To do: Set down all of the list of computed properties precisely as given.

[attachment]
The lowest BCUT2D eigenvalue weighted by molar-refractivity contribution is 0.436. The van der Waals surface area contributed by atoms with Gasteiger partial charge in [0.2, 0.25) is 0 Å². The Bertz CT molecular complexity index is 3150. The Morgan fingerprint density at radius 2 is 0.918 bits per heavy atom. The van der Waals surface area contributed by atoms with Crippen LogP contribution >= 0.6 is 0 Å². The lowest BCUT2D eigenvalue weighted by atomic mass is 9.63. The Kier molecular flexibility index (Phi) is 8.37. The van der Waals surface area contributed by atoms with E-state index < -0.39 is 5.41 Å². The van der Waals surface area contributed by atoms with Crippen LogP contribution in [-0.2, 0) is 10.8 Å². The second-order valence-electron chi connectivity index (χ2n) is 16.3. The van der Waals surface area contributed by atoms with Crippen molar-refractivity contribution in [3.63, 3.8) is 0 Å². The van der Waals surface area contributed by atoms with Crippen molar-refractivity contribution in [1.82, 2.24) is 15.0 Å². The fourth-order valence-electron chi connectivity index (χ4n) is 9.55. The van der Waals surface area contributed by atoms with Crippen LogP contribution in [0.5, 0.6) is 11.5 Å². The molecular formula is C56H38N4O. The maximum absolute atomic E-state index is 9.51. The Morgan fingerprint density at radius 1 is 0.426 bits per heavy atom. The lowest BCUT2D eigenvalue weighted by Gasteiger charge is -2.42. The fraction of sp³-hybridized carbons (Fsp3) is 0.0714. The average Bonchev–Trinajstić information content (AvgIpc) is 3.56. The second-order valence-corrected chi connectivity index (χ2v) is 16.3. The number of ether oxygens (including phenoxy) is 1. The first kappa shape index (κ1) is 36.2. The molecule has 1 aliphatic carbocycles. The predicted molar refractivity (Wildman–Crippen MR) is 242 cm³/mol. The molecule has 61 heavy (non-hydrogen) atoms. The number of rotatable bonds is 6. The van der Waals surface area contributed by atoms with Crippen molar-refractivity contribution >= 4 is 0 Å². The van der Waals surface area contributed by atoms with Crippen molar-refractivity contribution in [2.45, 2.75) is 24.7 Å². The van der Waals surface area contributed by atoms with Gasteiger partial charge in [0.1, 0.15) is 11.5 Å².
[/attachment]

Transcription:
The lowest BCUT2D eigenvalue weighted by molar-refractivity contribution is 0.436. The van der Waals surface area contributed by atoms with Gasteiger partial charge in [0.2, 0.25) is 0 Å². The Bertz CT molecular complexity index is 3150. The Morgan fingerprint density at radius 2 is 0.918 bits per heavy atom. The van der Waals surface area contributed by atoms with Crippen LogP contribution >= 0.6 is 0 Å². The lowest BCUT2D eigenvalue weighted by atomic mass is 9.63. The Kier molecular flexibility index (Phi) is 8.37. The van der Waals surface area contributed by atoms with E-state index < -0.39 is 5.41 Å². The van der Waals surface area contributed by atoms with Crippen LogP contribution in [-0.2, 0) is 10.8 Å². The second-order valence-electron chi connectivity index (χ2n) is 16.3. The van der Waals surface area contributed by atoms with Crippen molar-refractivity contribution in [3.63, 3.8) is 0 Å². The van der Waals surface area contributed by atoms with Crippen molar-refractivity contribution in [1.82, 2.24) is 15.0 Å². The fourth-order valence-electron chi connectivity index (χ4n) is 9.55. The van der Waals surface area contributed by atoms with Crippen LogP contribution in [0.5, 0.6) is 11.5 Å². The molecular formula is C56H38N4O. The maximum absolute atomic E-state index is 9.51. The Morgan fingerprint density at radius 1 is 0.426 bits per heavy atom. The lowest BCUT2D eigenvalue weighted by Gasteiger charge is -2.42. The fraction of sp³-hybridized carbons (Fsp3) is 0.0714. The average Bonchev–Trinajstić information content (AvgIpc) is 3.56. The second-order valence-corrected chi connectivity index (χ2v) is 16.3. The number of ether oxygens (including phenoxy) is 1. The first kappa shape index (κ1) is 36.2. The molecule has 1 aliphatic carbocycles. The predicted molar refractivity (Wildman–Crippen MR) is 242 cm³/mol. The molecule has 61 heavy (non-hydrogen) atoms. The number of rotatable bonds is 6. The van der Waals surface area contributed by atoms with Crippen molar-refractivity contribution >= 4 is 0 Å². The van der Waals surface area contributed by atoms with Crippen molar-refractivity contribution in [2.45, 2.75) is 24.7 Å². The van der Waals surface area contributed by atoms with Gasteiger partial charge in [0.1, 0.15) is 11.5 Å².